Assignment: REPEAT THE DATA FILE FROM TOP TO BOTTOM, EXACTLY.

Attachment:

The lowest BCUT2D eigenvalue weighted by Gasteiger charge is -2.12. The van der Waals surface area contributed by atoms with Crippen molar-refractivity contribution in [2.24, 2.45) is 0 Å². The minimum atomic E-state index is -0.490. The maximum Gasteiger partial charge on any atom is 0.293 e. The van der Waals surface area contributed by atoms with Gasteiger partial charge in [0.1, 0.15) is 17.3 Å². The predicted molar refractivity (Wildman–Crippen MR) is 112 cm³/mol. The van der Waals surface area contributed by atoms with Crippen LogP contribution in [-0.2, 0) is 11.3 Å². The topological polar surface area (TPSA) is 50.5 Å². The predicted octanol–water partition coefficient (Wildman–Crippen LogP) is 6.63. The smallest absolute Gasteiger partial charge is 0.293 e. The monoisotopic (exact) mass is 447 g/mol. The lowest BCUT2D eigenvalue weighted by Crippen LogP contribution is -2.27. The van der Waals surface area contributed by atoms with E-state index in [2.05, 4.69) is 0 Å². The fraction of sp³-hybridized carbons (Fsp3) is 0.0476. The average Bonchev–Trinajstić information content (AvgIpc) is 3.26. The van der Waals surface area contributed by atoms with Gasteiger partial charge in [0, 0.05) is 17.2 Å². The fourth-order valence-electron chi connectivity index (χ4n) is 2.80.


The lowest BCUT2D eigenvalue weighted by Gasteiger charge is -2.12. The van der Waals surface area contributed by atoms with Crippen molar-refractivity contribution in [2.24, 2.45) is 0 Å². The minimum atomic E-state index is -0.490. The maximum Gasteiger partial charge on any atom is 0.293 e. The van der Waals surface area contributed by atoms with Gasteiger partial charge in [0.1, 0.15) is 17.3 Å². The predicted molar refractivity (Wildman–Crippen MR) is 112 cm³/mol. The van der Waals surface area contributed by atoms with Crippen LogP contribution in [-0.2, 0) is 11.3 Å². The topological polar surface area (TPSA) is 50.5 Å². The predicted octanol–water partition coefficient (Wildman–Crippen LogP) is 6.63. The smallest absolute Gasteiger partial charge is 0.293 e. The monoisotopic (exact) mass is 447 g/mol. The lowest BCUT2D eigenvalue weighted by Crippen LogP contribution is -2.27. The van der Waals surface area contributed by atoms with E-state index in [2.05, 4.69) is 0 Å². The fraction of sp³-hybridized carbons (Fsp3) is 0.0476. The average Bonchev–Trinajstić information content (AvgIpc) is 3.26. The van der Waals surface area contributed by atoms with Gasteiger partial charge in [0, 0.05) is 17.2 Å². The fourth-order valence-electron chi connectivity index (χ4n) is 2.80.